Open Access

Effects of hydrogen-rich saline on early acute kidney injury in severely burned rats by suppressing oxidative stress induced apoptosis and inflammation

  • Song-Xue Guo1,
  • Quan Fang2,
  • Chuan-Gang You1,
  • Yun-Yun Jin1,
  • Xin-Gang Wang1,
  • Xin-Lei Hu3 and
  • Chun-Mao Han1Email author
Journal of Translational Medicine201513:183

https://doi.org/10.1186/s12967-015-0548-3

Received: 6 March 2015

Accepted: 26 May 2015

Published: 6 June 2015

Abstract

Background

Early acute kidney injury (AKI) in severely burned patients predicts a high mortality that is multi-factorial. Hydrogen has been reported to alleviate organ injury via selective quenching of reactive oxygen species. This study investigated the potential protective effects of hydrogen against severe burn-induced early AKI in rats.

Methods

Severe burn were induced via immersing the shaved back of rats into a 100°C bath for 15 s. Fifty-six Sprague–Dawley rats were randomly divided into Sham, Burn + saline, and Burn + hydrogen-rich saline (HS) groups, and renal function and the apoptotic index were measured. Kidney histopathology and immunofluorescence staining, quantitative real-time PCR, ELISA and western blotting were performed on the sera or renal tissues of burned rats to explore the underlying effects and mechanisms at varying time points post burn.

Results

Renal function and tubular apoptosis were improved by HS treatment. In addition, the oxidation–reduction potential and malondialdehyde levels were markedly reduced with HS treatment, whereas endogenous antioxidant enzyme activities were significantly increased. HS also decreased the myeloperoxidase levels and influenced the release of inflammatory mediators in the sera and renal tissues of the burned rats. The regulatory effects of HS included the inhibition of p38, JNK, ERK and NF-κB activation, and an increase in Akt phosphorylation.

Conclusion

Hydrogen can attenuate severe burn-induced early AKI; the mechanisms of protection include the inhibition of oxidative stress induced apoptosis and inflammation, which may be mediated by regulation of the MAPKs, Akt and NF-κB signalling pathways.

Keywords

Burn insultsAcute kidney injuryHydrogenReactive oxygen speciesInflammationApoptosis

Background

Acute kidney injury (AKI) is a devastating complication that affects patients exposed to severe burn injury [total body surface area (TBSA) ≥20%], which has been associated with a high mortality rate (from 50 to 100%) [1, 2]. The pathogenesis of AKI post burn is multifactorial and not completely understood [1, 2]. Early AKI may be attributed to intravascular hypovolemia, systemic vasoconstriction, early organ dysfunction or myoglobinuria, which appears during the first 5 days post burn and results from systemic inflammatory response syndrome (SIRS) or apoptosis; late AKI may be caused by sepsis, multi-organ failure or drug toxicity [25].

Combined with the apoptotic pathway, reactive oxygen species (ROS)-induced oxidative stress is involved in the development of renal dysfunction followed by AKI or other diseases [6, 7]. In addition, inflammation participates in the progression of renal impairment post burn, whereas ROS can induce inflammatory cytokine activities via the assistance of the nuclear factor (NF)-κB pathway [8, 9]. Mitogen-activated protein kinases (MAPKs), including p38 MAPK, c-Jun N-terminal kinase (JNK), and extracellular signal-regulated kinase (ERK), play important roles in the mediation of apoptosis, cellular proliferation and differentiation, and previous studies have verified that MAPKs are involved in the pathogenesis and protection against AKI caused by different stimuli [10]. ROS have been reported to be involved in MAPK activation [11, 12].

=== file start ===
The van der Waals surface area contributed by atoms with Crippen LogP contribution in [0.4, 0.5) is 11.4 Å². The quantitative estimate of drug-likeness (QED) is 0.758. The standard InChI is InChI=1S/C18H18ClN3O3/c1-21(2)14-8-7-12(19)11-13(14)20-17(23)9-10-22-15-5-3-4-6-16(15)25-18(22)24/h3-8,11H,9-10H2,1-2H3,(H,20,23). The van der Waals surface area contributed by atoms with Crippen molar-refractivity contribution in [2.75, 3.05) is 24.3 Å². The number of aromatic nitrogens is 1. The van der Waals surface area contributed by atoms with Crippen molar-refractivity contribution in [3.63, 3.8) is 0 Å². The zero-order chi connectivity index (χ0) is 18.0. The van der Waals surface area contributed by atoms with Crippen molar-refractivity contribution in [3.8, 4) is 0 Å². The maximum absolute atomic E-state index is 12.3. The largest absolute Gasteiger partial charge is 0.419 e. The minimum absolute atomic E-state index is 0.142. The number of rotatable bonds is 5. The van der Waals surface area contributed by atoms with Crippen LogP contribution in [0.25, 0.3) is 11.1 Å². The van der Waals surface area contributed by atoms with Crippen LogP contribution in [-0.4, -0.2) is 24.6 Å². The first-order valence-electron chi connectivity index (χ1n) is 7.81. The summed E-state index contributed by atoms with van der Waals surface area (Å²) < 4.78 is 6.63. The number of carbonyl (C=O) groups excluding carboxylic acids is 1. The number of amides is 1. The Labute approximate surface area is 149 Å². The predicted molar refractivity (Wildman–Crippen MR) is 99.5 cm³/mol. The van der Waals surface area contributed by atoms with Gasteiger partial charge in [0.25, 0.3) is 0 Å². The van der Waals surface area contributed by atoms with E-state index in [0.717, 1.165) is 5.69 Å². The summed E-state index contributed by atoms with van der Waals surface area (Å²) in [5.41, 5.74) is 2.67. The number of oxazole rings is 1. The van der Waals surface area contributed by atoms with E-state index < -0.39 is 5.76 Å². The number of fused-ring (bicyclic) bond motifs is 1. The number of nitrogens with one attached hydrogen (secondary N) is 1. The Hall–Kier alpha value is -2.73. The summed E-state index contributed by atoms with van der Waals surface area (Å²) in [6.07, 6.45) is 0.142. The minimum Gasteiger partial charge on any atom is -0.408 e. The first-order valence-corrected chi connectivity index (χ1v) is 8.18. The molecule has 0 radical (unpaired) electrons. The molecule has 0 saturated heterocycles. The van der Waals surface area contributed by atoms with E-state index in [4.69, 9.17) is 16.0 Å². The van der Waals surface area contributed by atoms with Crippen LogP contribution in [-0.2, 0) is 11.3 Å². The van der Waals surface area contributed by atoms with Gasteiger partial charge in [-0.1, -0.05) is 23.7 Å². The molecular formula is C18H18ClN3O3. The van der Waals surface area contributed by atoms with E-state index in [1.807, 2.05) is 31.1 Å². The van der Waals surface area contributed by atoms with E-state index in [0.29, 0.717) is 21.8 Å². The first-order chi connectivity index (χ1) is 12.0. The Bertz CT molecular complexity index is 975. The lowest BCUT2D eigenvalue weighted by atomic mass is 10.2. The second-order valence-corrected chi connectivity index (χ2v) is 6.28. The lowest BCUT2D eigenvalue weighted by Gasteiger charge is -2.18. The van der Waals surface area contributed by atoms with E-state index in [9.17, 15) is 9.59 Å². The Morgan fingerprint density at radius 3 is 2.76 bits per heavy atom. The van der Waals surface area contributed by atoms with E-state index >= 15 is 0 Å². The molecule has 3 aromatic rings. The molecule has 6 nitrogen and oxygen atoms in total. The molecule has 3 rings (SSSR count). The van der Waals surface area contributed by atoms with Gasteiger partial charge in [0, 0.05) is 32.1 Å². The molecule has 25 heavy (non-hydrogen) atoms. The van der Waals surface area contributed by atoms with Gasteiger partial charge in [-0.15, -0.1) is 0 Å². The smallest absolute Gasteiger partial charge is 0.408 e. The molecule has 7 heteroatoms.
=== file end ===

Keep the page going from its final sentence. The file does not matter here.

Ohsawa et al. first reported that molecular hydrogen (H2) is a novel, selective antioxidant that specifically neutralises the hydroxyl radical (·OH) and peroxynitrate anion (ONOO), without disturbing metabolic oxidation–reduction or ROS-involved signals [13]. H2 is electrically neutral and much smaller than the oxygen molecule, it can easily penetrate cellular and intracellular membranes, which makes it highly effective in reducing cytotoxic radicals [14]. It also has a protective effect on oxidative stress-induced organ damage [9, 15, 16]. Furthermore, H2 has been shown to suppress inflammation and apoptosis in colitis, hepatitis, graft I/R injury and some chemical-induced organ injuries via the inhibition of inflammatory cell infiltration and the regulation of pro-inflammatory cytokine expression and inflammation/apoptosis-related signalling pathways [1721]. Both the inhalation of H2 gas and the application of hydrogen-rich saline (HS) are effective routes for utilisation of the therapeutic properties of H2, as certified by prior experimental and clinical studies [15, 17, 2225].

Given that ROS-based oxidative stress, and subsequent apoptosis/inflammatory response all play roles in the pathophysiological development and cytoprotection of burn-induced early AKI and that H2 has anti-oxidative stress, anti-apoptotic and anti-inflammatory effects, we hypothesised that H2 will have a protective effect on renal function after severe burn. In addition, details regarding the regulation of intrinsic signalling pathways were included in this study. Based on previous experiments, in this study, we selected HS as a H2 carrier and intraperitoneal (IP) administration as an effective and convenient application method [23].